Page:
The estimates for people who are hard of hearing and/or deaf across America vary from 22 million to 36 million. The figures are based on statistics from The National Center for Health Statistics (NCHS), which is under the Centers for Disease Control (CDC), and the U.S. Census Bureau. There is no statistic showing the cause for hearing loss amongst these groups, but based on other western counties, age related hearing loss, as well as noise induced hearing loss are likely to be the two main reasons.
What Is Age Related Hearing Loss
Most adults will experience some degree of deterioration in hearing as they age – hence the term age-related hearing loss. The extent of the loss will differ from one person to the next.
It is a natural process that can start as early as age 40, but the vast majority of those found to have age related hearing loss are over the age of 65. Our ability to hear sound is dependent in part by tiny hair-like structures that are found within the cochlea of the inner ear. These hair-cells carry information from the incoming sound waves to the nerves responsible for hearing. As we age and often over many years, these tiny hairs die or are damaged, and the direct result is hearing loss. Both ears are usually affected in a similar way.
Symptoms Of Age Related Hearing Loss
The severity of hearing loss varies across individuals as it also depends on many other factors such as exposure to loud sound during our lifetime. While hearing loss is not life threatening, it can reduce one’s quality of life. It may lead to social exclusion, depression, anxiety and other associated psychological issues. Interaction with others often becomes difficult, and may be tempting to avoid.
Common telltale signs include:
- Struggling to hear within background noise
- Having to have words or sentences repeated
- Having the TV turned up more than others in the same room
- Mens’ voices are easier to hear than womens’ voices
- Feeling exhausted after having conversations
- Inability to hear, or confusion over high-pitched speech sounds such as “s” and “th”
The Danger Of Unmanaged Hearing Loss
In the past it was usually assumed that not doing anything about a hearing loss unmanaged would have a negative impact on quality of life in terms of some social interactions and listening to music and television but that there wouldn’t be anything else more complicated to consider. We now know however, thanks to research by Johns Hopkins and Harvard, that unmanaged hearing loss can have far reaching effects on an individual’s mental health.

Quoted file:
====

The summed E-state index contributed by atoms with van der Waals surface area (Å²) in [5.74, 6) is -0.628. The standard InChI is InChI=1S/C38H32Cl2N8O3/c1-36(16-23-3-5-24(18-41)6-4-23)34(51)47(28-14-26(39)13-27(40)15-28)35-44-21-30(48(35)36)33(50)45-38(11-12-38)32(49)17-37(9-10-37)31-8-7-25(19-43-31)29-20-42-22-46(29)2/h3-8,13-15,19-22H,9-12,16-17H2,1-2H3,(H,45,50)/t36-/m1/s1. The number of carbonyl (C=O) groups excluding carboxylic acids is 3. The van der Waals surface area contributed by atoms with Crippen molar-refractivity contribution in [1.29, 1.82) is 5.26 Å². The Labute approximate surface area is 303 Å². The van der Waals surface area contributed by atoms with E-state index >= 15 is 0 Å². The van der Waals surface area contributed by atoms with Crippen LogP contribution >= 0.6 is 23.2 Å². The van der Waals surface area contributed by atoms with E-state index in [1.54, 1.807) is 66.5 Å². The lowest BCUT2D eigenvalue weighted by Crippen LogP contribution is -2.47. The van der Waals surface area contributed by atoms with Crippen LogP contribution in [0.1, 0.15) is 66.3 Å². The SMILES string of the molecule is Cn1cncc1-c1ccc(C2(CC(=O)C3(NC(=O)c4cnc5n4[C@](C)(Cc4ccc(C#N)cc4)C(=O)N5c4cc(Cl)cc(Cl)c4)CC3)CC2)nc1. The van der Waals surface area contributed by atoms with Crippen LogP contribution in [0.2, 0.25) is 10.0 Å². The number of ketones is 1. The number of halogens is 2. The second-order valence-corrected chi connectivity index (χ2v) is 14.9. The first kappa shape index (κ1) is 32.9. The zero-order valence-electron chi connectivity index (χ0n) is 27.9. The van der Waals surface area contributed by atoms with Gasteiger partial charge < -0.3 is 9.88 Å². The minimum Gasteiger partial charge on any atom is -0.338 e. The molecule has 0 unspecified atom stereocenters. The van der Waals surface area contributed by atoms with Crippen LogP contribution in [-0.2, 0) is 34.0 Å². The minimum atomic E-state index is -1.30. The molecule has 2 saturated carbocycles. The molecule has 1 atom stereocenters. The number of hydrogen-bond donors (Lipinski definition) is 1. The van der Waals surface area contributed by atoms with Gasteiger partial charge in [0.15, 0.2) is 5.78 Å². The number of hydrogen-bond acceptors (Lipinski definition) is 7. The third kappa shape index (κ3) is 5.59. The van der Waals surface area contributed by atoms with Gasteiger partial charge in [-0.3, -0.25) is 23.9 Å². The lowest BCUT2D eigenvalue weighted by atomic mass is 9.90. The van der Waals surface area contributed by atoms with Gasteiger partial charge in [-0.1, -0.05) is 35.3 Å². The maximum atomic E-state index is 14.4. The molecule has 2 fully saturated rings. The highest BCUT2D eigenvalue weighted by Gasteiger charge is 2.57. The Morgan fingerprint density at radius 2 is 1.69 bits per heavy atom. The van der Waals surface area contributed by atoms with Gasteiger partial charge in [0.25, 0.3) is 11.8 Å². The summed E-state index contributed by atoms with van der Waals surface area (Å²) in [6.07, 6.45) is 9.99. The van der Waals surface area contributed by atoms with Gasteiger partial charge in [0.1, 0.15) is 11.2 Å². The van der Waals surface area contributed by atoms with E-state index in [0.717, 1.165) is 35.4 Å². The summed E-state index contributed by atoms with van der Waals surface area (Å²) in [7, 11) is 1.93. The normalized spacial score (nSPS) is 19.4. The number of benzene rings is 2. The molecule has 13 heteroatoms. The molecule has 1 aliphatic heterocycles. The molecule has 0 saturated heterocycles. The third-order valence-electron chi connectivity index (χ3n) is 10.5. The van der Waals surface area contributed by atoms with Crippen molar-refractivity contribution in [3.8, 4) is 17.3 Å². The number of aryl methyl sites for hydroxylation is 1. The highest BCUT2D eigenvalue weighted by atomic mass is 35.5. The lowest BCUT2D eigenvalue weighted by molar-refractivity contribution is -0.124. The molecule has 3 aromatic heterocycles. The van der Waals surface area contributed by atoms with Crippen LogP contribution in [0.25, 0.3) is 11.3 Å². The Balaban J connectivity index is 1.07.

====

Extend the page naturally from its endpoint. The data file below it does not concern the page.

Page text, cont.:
It is the relationship between reduced auditory stimuli and patterns of reclusiveness that is causing concern. The Johns Hopkins University study determined that socially isolated individuals are more likely to develop dementia. Out of 639 participants, researchers found that those with hearing loss at the beginning of the study were significantly more likely to develop dementia by the end. The risk of developing dementia over time was believed to increase by as much as fivefold. Lack of cognitive stimuli alongside social withdrawal due to difficulty hearing, were posited as defining characteristics in this profile. Whilst hearing loss may not be the cause of dementia there are certainly signs that, untreated, it can accelerate the rate of progression.
Before considering options it is important to get a diagnosis as to the cause of hearing loss and have a hearing test to evaluate the extent of any hearing loss.
First consult with your family doctor or book a hearing test at your local hearing center.
Age related hearing loss is an irreversible condition and no cure currently exists. The effects of hearing loss can however be managed through the use of modern technology – most commonly in the form of hearing aids. These aids aim to amplify external sounds, and deliver more sound where needed to the inner ear. Hearing aids vary in their design, they are either worn behind the ear or inside the ear. Additional aids such as extra loud phones and cell phones, loop systems, TV listeners and other alerting devices are also available to match individual needs. Check with your physician for a referral to a local audiologist, who can check what is the best device for you.
Bio: Information by Joan McKechnie, BSc Hons Audiology & Speech Pathology. Joan works for Hearing Direct a company that offers assistive listening devices.